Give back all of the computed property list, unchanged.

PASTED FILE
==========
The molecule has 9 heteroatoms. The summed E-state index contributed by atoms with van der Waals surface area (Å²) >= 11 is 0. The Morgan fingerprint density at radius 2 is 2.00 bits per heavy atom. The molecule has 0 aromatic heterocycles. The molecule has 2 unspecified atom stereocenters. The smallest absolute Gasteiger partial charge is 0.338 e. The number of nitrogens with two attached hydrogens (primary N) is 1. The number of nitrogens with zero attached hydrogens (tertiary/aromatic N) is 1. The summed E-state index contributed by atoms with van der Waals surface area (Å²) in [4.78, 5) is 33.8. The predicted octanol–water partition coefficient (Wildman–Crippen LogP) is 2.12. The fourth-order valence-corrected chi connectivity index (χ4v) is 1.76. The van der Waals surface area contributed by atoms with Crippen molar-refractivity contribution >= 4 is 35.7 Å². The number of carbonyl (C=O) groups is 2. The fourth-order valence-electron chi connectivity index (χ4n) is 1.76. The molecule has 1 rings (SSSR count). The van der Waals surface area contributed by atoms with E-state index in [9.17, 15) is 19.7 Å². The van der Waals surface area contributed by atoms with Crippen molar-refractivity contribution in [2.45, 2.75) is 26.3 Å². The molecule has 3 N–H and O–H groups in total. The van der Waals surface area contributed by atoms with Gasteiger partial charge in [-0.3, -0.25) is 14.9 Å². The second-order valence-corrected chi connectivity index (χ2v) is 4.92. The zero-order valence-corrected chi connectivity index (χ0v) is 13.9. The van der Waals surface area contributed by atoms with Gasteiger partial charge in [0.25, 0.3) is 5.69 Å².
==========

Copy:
The molecule has 9 heteroatoms. The summed E-state index contributed by atoms with van der Waals surface area (Å²) >= 11 is 0. The Morgan fingerprint density at radius 2 is 2.00 bits per heavy atom. The molecule has 0 aromatic heterocycles. The molecule has 2 unspecified atom stereocenters. The smallest absolute Gasteiger partial charge is 0.338 e. The number of nitrogens with two attached hydrogens (primary N) is 1. The number of nitrogens with zero attached hydrogens (tertiary/aromatic N) is 1. The summed E-state index contributed by atoms with van der Waals surface area (Å²) in [4.78, 5) is 33.8. The predicted octanol–water partition coefficient (Wildman–Crippen LogP) is 2.12. The fourth-order valence-corrected chi connectivity index (χ4v) is 1.76. The van der Waals surface area contributed by atoms with Crippen molar-refractivity contribution >= 4 is 35.7 Å². The number of carbonyl (C=O) groups is 2. The fourth-order valence-electron chi connectivity index (χ4n) is 1.76. The molecule has 1 rings (SSSR count). The van der Waals surface area contributed by atoms with E-state index in [9.17, 15) is 19.7 Å². The van der Waals surface area contributed by atoms with Crippen molar-refractivity contribution in [2.45, 2.75) is 26.3 Å². The molecule has 3 N–H and O–H groups in total. The van der Waals surface area contributed by atoms with Gasteiger partial charge in [-0.3, -0.25) is 14.9 Å². The second-order valence-corrected chi connectivity index (χ2v) is 4.92. The zero-order valence-corrected chi connectivity index (χ0v) is 13.9. The van der Waals surface area contributed by atoms with Gasteiger partial charge in [0.25, 0.3) is 5.69 Å².